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Study on Permeability Anisotropy of Bedded Coal Under True Triaxial Stress and Its Application


Anisotropy is a very typical observation in the intrinsic bedding structure of coal. To study the influence of anisotropy of coal structure and stress state on the evolution of permeability, a newly developed multifunctional true triaxial geophysical apparatus was used to carry out mechanical and seepage experiments on bedded coal. The permeability and deformation of three orthogonal directions in cubic coal samples were collected under true triaxial stress. It has detected the significant permeability anisotropy, and the anisotropy is firmly determined by the bedding direction and stress state of coal. Based on the true triaxial mechanical and seepage test results, the coal with bedding was simplified to be represented by a cubic model, and the dynamic anisotropic (D-A) permeability model was derived by considering the influence of bedding and stress state. The rationality of the permeability model was verified by the experimental data. Comparing the permeability model with Wang and Zang (W–Z) model, Cui and Bustin (C–B) model and Shi and Durucan (S–D) model, it is found that the theoretical calculated values of the D-A permeability model are in better agreement with the experimental measured values, reflecting the superiority of the D-A permeability model. Based on incorporating the model of D-A permeability under the concept of multiphysics field coupling, the numerical simulation experiments of coal seam gas extraction with different initial permeability anisotropic ratios were carried out by using COMSOL multiphysics simulator. The influence of initial permeability anisotropy ratio on gas pressure distribution in coal seam during gas extraction was explored, which provides theoretical guidance for the optimization of borehole layout for gas extraction in coal mine.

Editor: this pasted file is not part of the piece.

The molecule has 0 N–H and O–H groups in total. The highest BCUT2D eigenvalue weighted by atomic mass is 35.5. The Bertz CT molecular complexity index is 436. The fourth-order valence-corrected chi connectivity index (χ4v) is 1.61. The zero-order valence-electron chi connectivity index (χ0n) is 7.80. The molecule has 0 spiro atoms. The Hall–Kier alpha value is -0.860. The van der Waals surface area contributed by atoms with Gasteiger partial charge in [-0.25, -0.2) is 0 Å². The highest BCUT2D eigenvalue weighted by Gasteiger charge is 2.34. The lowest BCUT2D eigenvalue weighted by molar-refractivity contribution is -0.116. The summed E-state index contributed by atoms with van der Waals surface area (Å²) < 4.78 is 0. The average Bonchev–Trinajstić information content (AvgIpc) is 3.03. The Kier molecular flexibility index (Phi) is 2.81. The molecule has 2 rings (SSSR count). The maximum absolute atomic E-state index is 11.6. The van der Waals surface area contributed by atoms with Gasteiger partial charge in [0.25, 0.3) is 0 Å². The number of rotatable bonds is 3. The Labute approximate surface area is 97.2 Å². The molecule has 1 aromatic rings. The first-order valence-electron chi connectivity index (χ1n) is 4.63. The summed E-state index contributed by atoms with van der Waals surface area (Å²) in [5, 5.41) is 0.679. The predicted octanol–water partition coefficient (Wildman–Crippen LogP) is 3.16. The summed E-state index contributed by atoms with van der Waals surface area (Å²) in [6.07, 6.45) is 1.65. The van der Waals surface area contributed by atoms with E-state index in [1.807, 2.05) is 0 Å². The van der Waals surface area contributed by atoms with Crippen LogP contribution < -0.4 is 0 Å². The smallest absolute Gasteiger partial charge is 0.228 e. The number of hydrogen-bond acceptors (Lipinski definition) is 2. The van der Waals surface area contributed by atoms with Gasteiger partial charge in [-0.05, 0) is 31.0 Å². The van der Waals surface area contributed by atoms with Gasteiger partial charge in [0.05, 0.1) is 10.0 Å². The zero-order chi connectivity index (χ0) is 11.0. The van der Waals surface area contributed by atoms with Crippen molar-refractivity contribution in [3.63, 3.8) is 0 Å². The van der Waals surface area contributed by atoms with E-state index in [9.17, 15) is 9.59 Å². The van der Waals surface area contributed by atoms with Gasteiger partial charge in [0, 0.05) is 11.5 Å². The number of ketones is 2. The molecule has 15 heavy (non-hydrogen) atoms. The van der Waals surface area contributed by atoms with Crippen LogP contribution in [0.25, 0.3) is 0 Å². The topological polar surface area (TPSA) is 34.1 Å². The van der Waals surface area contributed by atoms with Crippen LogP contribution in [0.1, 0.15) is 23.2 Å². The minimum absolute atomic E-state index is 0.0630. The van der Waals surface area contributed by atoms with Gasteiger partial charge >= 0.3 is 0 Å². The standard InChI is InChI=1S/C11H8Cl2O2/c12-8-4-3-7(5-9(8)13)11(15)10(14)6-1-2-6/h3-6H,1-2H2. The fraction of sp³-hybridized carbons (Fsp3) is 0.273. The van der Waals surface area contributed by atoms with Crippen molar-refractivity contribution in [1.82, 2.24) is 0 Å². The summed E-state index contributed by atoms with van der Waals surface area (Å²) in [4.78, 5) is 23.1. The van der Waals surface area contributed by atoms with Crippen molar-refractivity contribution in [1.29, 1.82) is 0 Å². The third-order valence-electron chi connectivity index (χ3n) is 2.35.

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This study was financially supported by the National Natural Science Foundation of China (51674048) and Fundamental and Advanced Research Projects of Chongqing (cstc2015jcyjA90009). The first author also acknowledges the financial support provided by the China Scholarship Council (CSC). We thank Bozhi Deng, Chao Liu, Zhenlong Song and Siyu Yin for their support of the experiment of our study. We are also grateful to Tang Yu and Cai Wei for their help of analyzing the data.

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Appendix A: The relationship between the initial PAR and the anisotropy ratio of coals structure

According to the definition of coal fracture permeability, the permeability in all directions can be obtained as follows (Yang et al. 2016):

$$\left\{ \begin{array}{l} k_{x0} = \xi_{x0} ((\lambda_{yz} b_{z0} + \Delta b_{y} )^{3} + (b_{z0} + \Delta b_{z} )^{3} )/12 \hfill \\ k_{y0} = \xi_{y0} ((\lambda_{xz} b_{z0} + \Delta b_{x} )^{3} + (b_{z0} + \Delta b_{z} )^{3} )/12 \hfill \\ k_{z0} = \xi_{z0} ((\lambda_{yz} b_{z0} + \Delta b_{y} )^{3} + (\lambda_{xz} b_{z0} + \Delta b_{x} )^{3} )/12 \hfill \\ \end{array} \right.$$